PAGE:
Saturday, June 6, 2015

The Beginning Place by Ursula LeGuin

Different from the books I usually read.   The books I read usually have more plot.  Usually, I have to keep reading to find out what happens next.   It reminded me a bit of Tree By Leaf by Cynthia Voigt. Both are slow-paced, both have a sense of the sacred, and both convey a message.

In the Beginning Place, there's a man and a woman who start off with an antagonistic relationship and end up falling in love.  To me, that is a really trite plot device.  And I hate it most when you don't really see the relationship develop, when it's just like boom, now they are in love, instead of being a relationship that is built over a long time, with the building block of many small interactions.  And this book was one of those without sufficient development.  Yeah, they were starting to work together, a partnership formed by the necessity of circumstances.  And yeah, they went through a traumatic experience together, which bonds people.  But then all of a sudden they are having sex, and then all of a sudden they declare they are married.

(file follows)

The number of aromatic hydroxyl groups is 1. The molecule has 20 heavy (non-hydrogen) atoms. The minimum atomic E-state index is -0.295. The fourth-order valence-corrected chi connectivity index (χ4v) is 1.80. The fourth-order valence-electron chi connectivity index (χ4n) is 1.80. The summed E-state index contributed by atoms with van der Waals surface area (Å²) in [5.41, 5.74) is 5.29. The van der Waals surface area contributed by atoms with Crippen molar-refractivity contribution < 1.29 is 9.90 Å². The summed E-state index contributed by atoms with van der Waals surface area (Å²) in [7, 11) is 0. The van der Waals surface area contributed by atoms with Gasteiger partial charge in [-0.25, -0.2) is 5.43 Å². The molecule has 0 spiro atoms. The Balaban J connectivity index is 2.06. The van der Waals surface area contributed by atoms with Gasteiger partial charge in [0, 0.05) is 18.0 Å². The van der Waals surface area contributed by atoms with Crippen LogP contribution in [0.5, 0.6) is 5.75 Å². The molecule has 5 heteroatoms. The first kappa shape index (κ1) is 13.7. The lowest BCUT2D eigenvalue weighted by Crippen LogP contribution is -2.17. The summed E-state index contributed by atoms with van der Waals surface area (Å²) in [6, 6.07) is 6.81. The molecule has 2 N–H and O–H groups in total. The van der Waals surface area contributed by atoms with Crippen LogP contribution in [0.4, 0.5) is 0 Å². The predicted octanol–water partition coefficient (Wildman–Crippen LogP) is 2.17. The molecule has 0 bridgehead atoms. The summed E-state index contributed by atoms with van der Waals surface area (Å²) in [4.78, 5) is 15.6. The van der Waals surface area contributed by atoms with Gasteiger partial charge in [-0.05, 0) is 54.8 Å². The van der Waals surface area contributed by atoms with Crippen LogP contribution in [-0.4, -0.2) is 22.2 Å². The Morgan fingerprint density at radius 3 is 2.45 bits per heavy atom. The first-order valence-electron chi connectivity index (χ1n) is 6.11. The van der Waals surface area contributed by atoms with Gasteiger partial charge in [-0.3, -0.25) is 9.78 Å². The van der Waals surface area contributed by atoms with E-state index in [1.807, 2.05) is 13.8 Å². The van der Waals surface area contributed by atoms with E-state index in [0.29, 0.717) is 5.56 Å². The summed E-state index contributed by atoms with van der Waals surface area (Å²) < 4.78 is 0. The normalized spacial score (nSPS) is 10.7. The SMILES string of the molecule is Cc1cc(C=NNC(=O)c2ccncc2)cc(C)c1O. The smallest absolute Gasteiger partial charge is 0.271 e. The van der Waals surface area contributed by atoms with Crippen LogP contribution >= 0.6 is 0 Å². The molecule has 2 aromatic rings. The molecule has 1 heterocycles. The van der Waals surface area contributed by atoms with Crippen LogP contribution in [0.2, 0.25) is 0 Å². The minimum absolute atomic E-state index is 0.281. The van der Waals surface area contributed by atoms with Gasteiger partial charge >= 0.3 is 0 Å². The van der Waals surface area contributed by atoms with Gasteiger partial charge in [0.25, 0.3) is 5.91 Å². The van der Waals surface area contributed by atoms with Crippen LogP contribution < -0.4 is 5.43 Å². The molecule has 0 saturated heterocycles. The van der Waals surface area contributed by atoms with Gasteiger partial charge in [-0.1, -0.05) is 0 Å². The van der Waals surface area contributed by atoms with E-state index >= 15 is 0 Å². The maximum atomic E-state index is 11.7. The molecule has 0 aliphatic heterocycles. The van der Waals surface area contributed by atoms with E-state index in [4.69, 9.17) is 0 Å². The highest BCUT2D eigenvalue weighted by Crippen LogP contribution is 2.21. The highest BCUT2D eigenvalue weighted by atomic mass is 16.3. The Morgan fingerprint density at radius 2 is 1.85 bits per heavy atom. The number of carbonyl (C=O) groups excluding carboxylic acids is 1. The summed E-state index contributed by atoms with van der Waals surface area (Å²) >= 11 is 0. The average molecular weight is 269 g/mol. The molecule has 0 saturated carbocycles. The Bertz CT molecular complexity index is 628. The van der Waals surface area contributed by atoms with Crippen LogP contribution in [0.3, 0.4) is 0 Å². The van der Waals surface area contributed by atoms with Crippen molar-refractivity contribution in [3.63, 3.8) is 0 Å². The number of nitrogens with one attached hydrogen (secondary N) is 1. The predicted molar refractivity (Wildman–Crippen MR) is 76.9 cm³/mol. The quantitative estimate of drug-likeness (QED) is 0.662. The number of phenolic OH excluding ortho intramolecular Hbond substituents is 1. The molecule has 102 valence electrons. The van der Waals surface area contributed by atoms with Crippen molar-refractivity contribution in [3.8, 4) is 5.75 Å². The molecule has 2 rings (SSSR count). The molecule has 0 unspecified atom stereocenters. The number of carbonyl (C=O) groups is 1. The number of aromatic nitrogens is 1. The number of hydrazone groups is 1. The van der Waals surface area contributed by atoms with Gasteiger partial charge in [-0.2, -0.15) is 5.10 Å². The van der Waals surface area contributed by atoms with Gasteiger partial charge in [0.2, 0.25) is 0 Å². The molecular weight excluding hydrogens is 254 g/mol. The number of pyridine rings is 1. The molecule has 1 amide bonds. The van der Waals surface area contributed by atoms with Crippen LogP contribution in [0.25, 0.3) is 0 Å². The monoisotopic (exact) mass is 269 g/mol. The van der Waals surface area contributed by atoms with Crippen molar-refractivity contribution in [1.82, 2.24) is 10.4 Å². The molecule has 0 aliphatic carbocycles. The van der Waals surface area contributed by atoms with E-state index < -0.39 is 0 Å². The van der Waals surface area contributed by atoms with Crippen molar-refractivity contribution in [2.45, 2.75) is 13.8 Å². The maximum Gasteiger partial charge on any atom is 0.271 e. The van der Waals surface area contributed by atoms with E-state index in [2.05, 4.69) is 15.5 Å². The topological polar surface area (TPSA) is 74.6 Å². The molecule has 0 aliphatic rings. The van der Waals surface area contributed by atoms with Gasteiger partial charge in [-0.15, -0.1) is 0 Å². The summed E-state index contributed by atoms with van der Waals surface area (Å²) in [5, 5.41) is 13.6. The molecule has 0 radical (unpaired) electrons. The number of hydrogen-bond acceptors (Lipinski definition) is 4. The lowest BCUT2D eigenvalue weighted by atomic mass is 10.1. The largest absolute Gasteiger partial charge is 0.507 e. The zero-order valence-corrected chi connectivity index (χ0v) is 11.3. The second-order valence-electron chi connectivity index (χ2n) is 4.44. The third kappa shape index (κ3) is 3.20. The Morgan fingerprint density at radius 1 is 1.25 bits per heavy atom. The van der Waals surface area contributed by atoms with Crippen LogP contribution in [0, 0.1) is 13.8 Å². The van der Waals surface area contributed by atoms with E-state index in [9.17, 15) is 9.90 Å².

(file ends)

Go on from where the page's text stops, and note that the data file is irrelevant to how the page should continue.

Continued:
So, my main complaint about the book is the abruptness of the relationship.

A good thing about the book is the view of the world: Reality is harsh.  Reality is working a job you don't like.  Reality is trying to protect your parents, but they are crazy and make crazy choices that hurt you, and there is nothing you can do about.  Fantasy provides refuge.  But reality keeps on being real.

Another good thing: Page 175, the female character's experience of being hugged by the male character: "He was a wall, a fortrees, a bulwark, and mortal, frail, easier to hurt than heal; dragonkiller, child of the dragon; king's son, poor man, poor, brief, unknowing soul."

We are just poor humans, fallible, breakable, but the comfort we give to each other is warm and strong. 

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